Two years after taking the oath of office, President Donald Trump has made 8,158 false or misleading claims, according to The Fact Checker's database that analyzes, categorizes and tracks every suspect statement uttered by the president.
That includes an astonishing 6,000-plus such claims in the president's second year.
Put another way: The president averaged nearly 5.9 false or misleading claims a day in his first year in office. But he hit nearly 16.5 a day in his second year, almost triple the pace.
The Washington Post started this project as part of its coverage of the president's first 100 days, largely because it could not possibly keep up with the pace and volume of the president's misstatements. Readers demanded the Post keep it going for the rest of Trump's presidency.
The Associated Press, in the interest of accuracy and clarity, also publishes fact checks of Trump's claims within news articles and separately throughout the week, with a weekly roundup of his and other lawmakers' inaccurate statements.
In the president's first 100 days, he made 492 unsupported claims. He managed to top that number just in the first three weeks of 2019. In October, as he was barnstorming the country in advance of the midterm elections, he made more than 1,200 false or misleading claims.
Not surprisingly, the biggest source of misleading claims is immigration, with a tally that has grown with the addition of 300 immigration claims in the past three weeks, for a total of 1,433.
In the president's immigration address Saturday, the last day of his second year in office, the Post Fact-Checker counted 12 false or misleading claims, including:
• "Heroin alone kills 300 Americans a week, 90 percent of which comes across our southern border."
The 300-a-week number checks out. But while 90 percent of the heroin sold in the U.S. comes from Mexico, virtually all of it comes through legal points of entry, the Drug Enforcement Administration said in a 2018 report. So Trump's wall would do little to halt drug trafficking.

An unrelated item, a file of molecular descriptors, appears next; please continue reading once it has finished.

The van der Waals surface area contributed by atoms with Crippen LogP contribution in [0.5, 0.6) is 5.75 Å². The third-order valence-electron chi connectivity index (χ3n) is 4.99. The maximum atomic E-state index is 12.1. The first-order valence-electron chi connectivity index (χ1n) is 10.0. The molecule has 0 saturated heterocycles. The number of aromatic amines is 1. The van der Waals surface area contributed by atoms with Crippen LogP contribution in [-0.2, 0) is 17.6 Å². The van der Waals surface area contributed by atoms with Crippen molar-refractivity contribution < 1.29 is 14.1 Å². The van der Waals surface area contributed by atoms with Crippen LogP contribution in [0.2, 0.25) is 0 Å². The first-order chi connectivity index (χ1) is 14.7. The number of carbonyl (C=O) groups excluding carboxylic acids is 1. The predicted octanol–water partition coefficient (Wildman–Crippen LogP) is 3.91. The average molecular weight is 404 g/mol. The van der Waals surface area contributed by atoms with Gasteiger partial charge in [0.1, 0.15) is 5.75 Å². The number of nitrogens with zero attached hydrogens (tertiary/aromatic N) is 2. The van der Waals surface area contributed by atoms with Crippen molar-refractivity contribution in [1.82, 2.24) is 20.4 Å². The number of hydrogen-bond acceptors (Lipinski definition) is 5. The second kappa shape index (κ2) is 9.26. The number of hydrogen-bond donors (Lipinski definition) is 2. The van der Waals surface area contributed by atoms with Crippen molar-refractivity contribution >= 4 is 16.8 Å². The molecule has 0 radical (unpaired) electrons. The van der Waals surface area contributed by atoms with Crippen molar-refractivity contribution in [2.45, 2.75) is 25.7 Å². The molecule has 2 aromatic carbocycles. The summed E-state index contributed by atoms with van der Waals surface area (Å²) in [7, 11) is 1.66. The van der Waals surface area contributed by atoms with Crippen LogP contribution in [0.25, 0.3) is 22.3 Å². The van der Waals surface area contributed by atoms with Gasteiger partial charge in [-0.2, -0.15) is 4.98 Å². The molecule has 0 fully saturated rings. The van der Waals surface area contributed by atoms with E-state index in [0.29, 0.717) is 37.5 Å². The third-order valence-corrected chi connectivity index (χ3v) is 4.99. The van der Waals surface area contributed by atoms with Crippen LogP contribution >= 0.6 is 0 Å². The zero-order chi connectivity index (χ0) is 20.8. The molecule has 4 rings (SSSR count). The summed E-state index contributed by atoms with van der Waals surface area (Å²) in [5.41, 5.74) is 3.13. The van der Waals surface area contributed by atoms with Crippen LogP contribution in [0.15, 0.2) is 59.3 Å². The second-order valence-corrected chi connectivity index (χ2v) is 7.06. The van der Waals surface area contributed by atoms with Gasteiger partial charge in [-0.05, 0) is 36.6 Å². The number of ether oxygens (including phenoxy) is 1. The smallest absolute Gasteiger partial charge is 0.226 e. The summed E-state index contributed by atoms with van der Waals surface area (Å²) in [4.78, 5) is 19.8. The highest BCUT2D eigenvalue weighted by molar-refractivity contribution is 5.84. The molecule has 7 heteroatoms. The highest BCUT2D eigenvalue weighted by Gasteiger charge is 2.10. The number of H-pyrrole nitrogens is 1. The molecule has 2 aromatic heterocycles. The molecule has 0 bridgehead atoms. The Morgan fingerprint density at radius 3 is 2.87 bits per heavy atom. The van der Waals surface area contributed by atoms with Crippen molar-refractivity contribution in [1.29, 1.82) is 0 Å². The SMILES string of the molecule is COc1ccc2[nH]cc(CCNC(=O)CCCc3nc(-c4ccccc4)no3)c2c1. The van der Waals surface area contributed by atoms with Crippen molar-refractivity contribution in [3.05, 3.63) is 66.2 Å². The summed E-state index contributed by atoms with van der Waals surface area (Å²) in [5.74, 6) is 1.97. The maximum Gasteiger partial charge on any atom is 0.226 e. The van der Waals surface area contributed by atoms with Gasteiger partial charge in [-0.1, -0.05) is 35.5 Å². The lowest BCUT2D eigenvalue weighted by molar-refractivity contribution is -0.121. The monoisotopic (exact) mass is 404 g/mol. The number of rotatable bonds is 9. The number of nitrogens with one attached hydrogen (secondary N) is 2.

• "However, the whole concept of having lengthy trials, for anyone who sets one foot in our country unlawfully, must be changed by Congress. It is unsustainable. It is ridiculous. Few places in the world would even consider such an impossible nightmare."
Trump is routinely astonished by U.S. and international laws on asylum. This is how it works in any country that abides by the Universal Declaration of Human Rights and the United Nations Protocol Relating to the Status of Refugees: A refugee enters and makes a petition, and the government makes a ruling after analyzing the facts. It's also worth noting that 85 percent of all deportations in the U.S. are ordered quickly, without a hearing before a judge.
• "If we build a powerful and fully designed see-through steel barrier on our southern border, the crime rate and drug problem in our country would be quickly and greatly reduced. Some say it could be cut in half."
Trump's statement that a border wall would cut the nation's crime rate — and "drug problem" — in half is simply laughable. There is no evidence to suggest that. Most immigrants without documentation do not illegally cross the southern border, immigrants here illegally do not commit crimes at a rate higher than U.S. citizens, and drugs flow through the border mostly through legal crossing points.
Days with no lies
By The Fact Checker's count, there were only 82 days — or about 11 percent of the time — on which it recorded no claims. These were often days when the president golfed.
But there were also 74 days, or about 10 percent of his presidency, in which Trump made over 30 claims. These were often days when he held campaign-style rallies.
Ranking of claims
False or misleading claims about foreign policy (900) and trade (854) rank second and third, followed by claims about the economy (790) and jobs (755). But there's also a grab-bag category of "miscellaneous" (899), which includes misleading attacks on the media or people the president perceives as enemies.
Trump has made many misleading claims about the investigation into possible Russian interference in the 2016 election, claiming 192 times a variation of the statement that it was a hoax perpetuated by Democrats.
But the CIA, the FBI and the National Security Agency had announced that they had "high confidence" that Russian President Vladimir Putin ordered a campaign to influence the election, with a clear preference for Trump. And special counsel Robert Mueller was appointed by Trump's Justice Department.
Trump repeated 127 times the falsehood about securing the biggest tax cut in U.S. history, even though Treasury Department data shows it would rank eighth.